You Learn Your Strengths and WeaknessesGrade school Gladstone thought he was good at everything. After all, I did well in grade school and I was a pretty decent second baseman. By junior high school, however, I started to realize I was more of an English/history guy as opposed to math/science whiz, and that the Mets weren't scouting me. And as I grew older and gained additional schooling and work experience, I was eventually able to boil down my greatest strengths and weaknesses -- meaning I could finally answer that miserable interview question I've never been asked. And here they are: I'm very good at seeing the analytical connection or logical breakdown in data, but, unfortunately, I can't proofread for shit. Why is that so great? Well knowing your weaknesses is good because you can take corrective action. For example, each week I threaten my colleague Seanbaby with an ass-beating unless he proofs my column. OK, not the best idea since Sean's like a gold belt in Space Judo or something*, but the point is, at least I can try to do something about my shortcomings. (Also, I think I have a 50/50 chance of taking Christina H. in a fight so all I have to do is tweak my plan slightly and all will be well.)
You Have More Control Over Your EnvironmentWith the exception of those miserable bastards you see every day at your job (the one you work to afford things like food and shelter) as you get older, you'll do an increasingly better job at filling your life only with the people you want there. Think about everyone with whom you used to spend so much time. Members of the gang who attended all the same parties, but whose company you never enjoyed. Ever. Guess what? By the time you hit 30, they're no longer around. Neither are all those people who did things you don't care about, but felt you were supposed to, like attending professional sporting events or going to foreign films or camping or extreme mountain biking. Whatever it was it doesn't matter. You don't have to do it anymore.
Free Punch and Pie!!!!I don't know if I should be writing this because it's supposed to be a surprise, but when you turn 30 you get free punch and pie. Every day. Every damn day, the post-30 punch and pie fairy delivers high-caloric treats directly to your home. Isn't that awesome?!OK, there's no free punch and pie. But, there are still surprises. Teens and college students don't hold a monopoly on being surprised by life and learning. It never ends unless you shut it down. You might have picked a career or started a family. There might be a list of things you will never be -- a professional athlete, Jennifer Connelly's sex slave, David Bowie's songwriting partner -- but each day still bring surprises and the opportunity for change. I don't even mean you might win the lottery or get bumped up to first class one day and start a torrid love affair with Megan Fox. (Btw, Meg's got nothing on you, Jen!) I just mean small secret rewards. Discovering new passions and talents. New friends and additions to your family. Even learning all the things you already know. Again. That's a big one. I'm continually surprised how I can learn all things I've already known over and over again. Things like: you can't tell people anything they're not ready to hear; everything changes always; and you can never give the readers of the Internet too little credit. But the good news is by the time you hit 30, some of these truths start to sink in. And it may not be punch and pie. It may not be a full head of hair. But it's nice and it saves you a lot of time and grief. And besides, that lottery thing might happen too. Who knows? Certainly, not the guy next to you. Odds are he's not in that three percent.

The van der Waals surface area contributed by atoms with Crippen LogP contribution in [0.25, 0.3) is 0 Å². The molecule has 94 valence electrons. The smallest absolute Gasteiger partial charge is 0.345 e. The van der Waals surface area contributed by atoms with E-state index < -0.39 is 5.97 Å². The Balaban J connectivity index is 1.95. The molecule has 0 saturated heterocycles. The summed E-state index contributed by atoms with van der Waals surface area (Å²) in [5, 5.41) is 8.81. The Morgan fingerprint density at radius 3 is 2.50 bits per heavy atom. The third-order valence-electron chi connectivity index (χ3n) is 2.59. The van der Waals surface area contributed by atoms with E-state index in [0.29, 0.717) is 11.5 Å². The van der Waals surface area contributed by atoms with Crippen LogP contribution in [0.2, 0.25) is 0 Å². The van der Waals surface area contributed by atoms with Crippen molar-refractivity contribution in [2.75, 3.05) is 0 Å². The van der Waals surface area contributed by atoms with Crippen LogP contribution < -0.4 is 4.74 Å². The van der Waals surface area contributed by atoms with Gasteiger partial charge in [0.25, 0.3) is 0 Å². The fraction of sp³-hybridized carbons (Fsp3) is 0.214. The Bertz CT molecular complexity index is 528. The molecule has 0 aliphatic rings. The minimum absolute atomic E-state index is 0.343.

Gladstone is Cracked.com's Resident Magician At Large. Follow him on Twitter. And then there's this. He has a website too.
Check out more from Gladstone in The 6 Best College Majors (For Filling You With Regret) and 6 Images From My Life You Won't Believe Aren't Photoshopped.